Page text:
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Are we there yet?  vol. 154 Thumbnail

Are we there yet? vol. 154

Many studies have shown that one way to be happier is to increase your social connections and that those of us who maintain social connections reduce chances of suffering from diseases like Alzheimer’s and dementia. But studies also show that people are less social than they were prior to the pandemic. Anecdotally, I have seen these same trends and personally spend more time at home reading or streaming videos. A friend told me the other day that people she used to see every couple of weeks, she now sees once every few months. So, what’s going on?

I think we can agree that the modern world enables us to stay isolated.  When I was a child and social media, cell phones, streaming services and DoorDash didn’t exist, I not only was forced to go out among people, but I desperately wanted to be out of the house. Staying home was boring. My mother did not set up play dates for me in the summer. I was out of the house on summer days as soon as I awakened and off on adventures with my friends. In 2023, I can choose to stay in my house, alone, and be fully entertained but it comes at a cost as shown in these studies about the importance of social connection. 

For some, the forced lack of social connection during the pandemic has led to anxiety about social situations. Lisa Damour, a clinical psychologist, talked about this issue in a recent interview with NPR. She told the story of a young man who was anxious about social situations yet wanted to be more social. He made plans but as the day of the social activity got closer, he got more anxious and eventually decided not to go. Ms. Damour said that two things happen at that point.   First, “he instantly feels better, it actually does relieve his anxiety to decide not to go. As soon as he avoids, he instantly feels better.” She adds “The other problem is that whatever he imagined about how frightening that social activity was going to be goes completely unchallenged.” Avoiding the social interaction reinforces his decision not to attend the event and makes his future anxiety even greater.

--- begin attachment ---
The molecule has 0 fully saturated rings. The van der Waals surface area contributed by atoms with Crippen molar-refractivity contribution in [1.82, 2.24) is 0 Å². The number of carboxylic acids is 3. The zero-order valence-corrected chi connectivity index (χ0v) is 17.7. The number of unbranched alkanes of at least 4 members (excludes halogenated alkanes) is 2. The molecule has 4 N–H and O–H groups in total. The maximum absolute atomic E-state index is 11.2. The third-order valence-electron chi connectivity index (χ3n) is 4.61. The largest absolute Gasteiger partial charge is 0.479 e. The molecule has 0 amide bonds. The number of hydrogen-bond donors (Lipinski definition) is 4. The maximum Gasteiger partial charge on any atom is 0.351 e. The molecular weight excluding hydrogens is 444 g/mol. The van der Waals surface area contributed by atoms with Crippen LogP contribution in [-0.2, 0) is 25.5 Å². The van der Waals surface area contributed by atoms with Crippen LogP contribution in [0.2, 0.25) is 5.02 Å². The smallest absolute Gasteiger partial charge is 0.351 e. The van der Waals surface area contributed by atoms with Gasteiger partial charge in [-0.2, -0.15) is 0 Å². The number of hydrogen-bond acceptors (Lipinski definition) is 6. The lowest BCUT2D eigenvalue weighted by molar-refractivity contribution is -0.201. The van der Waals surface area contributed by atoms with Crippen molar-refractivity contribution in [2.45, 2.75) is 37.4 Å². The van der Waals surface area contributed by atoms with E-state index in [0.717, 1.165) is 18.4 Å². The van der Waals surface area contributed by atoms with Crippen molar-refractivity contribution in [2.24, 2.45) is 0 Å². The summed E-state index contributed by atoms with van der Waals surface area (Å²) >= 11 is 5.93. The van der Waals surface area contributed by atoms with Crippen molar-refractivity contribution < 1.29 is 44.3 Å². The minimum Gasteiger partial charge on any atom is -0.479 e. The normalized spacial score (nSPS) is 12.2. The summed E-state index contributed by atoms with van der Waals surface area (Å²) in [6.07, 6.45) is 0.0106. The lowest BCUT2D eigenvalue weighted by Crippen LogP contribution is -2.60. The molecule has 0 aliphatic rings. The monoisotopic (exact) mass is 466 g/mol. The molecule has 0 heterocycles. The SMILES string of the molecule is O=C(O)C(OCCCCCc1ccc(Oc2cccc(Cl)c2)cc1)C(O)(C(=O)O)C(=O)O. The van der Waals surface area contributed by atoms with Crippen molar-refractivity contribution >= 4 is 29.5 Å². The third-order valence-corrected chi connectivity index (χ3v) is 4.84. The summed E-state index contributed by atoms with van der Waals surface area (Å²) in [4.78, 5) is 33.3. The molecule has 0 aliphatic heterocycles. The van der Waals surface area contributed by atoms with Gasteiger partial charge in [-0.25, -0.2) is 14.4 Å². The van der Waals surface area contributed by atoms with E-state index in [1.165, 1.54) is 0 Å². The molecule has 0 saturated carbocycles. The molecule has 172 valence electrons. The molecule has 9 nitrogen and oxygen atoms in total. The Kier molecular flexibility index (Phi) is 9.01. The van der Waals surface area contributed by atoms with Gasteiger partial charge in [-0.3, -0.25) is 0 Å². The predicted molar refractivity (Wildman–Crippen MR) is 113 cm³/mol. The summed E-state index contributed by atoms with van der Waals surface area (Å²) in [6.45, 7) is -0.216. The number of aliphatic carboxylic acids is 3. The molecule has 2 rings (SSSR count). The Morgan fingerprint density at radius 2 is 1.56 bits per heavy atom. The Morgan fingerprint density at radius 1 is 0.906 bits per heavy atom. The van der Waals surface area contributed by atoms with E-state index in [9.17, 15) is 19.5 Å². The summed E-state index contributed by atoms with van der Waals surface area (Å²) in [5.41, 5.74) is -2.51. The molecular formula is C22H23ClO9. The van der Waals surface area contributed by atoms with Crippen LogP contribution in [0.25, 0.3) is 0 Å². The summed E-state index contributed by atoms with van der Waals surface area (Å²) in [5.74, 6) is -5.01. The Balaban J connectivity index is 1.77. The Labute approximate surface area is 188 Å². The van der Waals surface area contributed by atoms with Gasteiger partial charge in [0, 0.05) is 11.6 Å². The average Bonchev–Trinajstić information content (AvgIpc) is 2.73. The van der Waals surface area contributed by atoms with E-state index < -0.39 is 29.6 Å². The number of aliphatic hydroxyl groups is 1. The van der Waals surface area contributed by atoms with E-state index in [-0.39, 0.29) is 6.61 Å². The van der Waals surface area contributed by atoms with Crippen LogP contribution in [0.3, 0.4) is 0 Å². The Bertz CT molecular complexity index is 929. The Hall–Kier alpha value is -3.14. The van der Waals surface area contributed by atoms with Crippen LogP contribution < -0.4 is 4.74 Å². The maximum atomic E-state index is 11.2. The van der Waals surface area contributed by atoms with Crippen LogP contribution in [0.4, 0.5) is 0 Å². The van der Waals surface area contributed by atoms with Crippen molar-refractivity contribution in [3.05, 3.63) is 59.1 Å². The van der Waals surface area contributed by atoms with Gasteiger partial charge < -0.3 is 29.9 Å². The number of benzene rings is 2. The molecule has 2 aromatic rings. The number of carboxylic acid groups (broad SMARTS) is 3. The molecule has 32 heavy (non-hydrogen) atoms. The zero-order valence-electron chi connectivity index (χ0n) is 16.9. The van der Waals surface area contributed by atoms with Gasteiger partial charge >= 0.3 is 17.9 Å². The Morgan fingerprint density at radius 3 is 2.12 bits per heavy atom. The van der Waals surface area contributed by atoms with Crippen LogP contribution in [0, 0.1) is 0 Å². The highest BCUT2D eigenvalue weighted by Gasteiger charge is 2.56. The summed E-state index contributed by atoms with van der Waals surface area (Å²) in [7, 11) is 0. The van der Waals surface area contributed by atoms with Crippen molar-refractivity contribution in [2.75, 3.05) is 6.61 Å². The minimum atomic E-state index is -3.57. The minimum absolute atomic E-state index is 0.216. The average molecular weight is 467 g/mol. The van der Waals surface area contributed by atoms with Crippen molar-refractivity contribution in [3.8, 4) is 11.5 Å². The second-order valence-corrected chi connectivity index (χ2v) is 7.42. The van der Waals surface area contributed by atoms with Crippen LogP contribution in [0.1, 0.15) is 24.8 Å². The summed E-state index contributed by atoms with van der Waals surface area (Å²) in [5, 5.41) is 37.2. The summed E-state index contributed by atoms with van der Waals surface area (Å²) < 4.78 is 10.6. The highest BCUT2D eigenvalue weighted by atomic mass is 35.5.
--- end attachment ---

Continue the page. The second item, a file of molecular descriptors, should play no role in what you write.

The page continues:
So, if you know of friends (or the person you see in the mirror) who are having this type of anxiety, what can one do? When dealing with the issue of avoidance, Ms. Damour says that the objective is to slowly find a way back into the activity. She suggests attending the activity for a short period of time, such as 20 minutes, and giving oneself permission to leave if it's not working out after that time.

Usually, I’m not advocate for forcing oneself into situations that create anxiety just to challenge fears but with all the evidence about the importance of social interaction on our health and well-being, I believe this is one case where facing your fears is worth the struggle. And Netflix will still be there when you get home.

Take care and stay safe. 


The Recruit (Netflix)

A rookie lawyer at the CIA stumbles headlong into the dangerous world of international espionage when a former asset threatens to expose the agency secrets.